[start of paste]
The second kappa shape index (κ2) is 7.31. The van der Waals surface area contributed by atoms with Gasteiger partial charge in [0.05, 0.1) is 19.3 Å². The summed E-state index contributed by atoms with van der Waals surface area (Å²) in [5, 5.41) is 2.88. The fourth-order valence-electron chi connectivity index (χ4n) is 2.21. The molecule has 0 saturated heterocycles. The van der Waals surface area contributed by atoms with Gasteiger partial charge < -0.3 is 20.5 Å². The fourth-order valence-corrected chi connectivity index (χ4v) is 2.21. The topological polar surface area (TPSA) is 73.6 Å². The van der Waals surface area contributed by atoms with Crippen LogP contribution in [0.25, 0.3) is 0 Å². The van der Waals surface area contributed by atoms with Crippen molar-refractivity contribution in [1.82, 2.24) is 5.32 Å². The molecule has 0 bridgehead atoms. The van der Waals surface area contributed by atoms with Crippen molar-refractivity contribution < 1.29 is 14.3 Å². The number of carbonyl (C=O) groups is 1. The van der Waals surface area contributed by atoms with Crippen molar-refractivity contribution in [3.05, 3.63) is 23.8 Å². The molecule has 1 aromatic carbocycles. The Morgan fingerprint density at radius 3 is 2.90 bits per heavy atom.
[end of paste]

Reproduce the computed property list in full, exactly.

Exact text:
The second kappa shape index (κ2) is 7.31. The van der Waals surface area contributed by atoms with Gasteiger partial charge in [0.05, 0.1) is 19.3 Å². The summed E-state index contributed by atoms with van der Waals surface area (Å²) in [5, 5.41) is 2.88. The fourth-order valence-electron chi connectivity index (χ4n) is 2.21. The molecule has 0 saturated heterocycles. The van der Waals surface area contributed by atoms with Gasteiger partial charge < -0.3 is 20.5 Å². The fourth-order valence-corrected chi connectivity index (χ4v) is 2.21. The topological polar surface area (TPSA) is 73.6 Å². The van der Waals surface area contributed by atoms with Crippen LogP contribution in [0.25, 0.3) is 0 Å². The van der Waals surface area contributed by atoms with Crippen molar-refractivity contribution in [1.82, 2.24) is 5.32 Å². The molecule has 0 bridgehead atoms. The van der Waals surface area contributed by atoms with Crippen molar-refractivity contribution < 1.29 is 14.3 Å². The number of carbonyl (C=O) groups is 1. The van der Waals surface area contributed by atoms with Crippen molar-refractivity contribution in [3.05, 3.63) is 23.8 Å². The molecule has 1 aromatic carbocycles. The Morgan fingerprint density at radius 3 is 2.90 bits per heavy atom.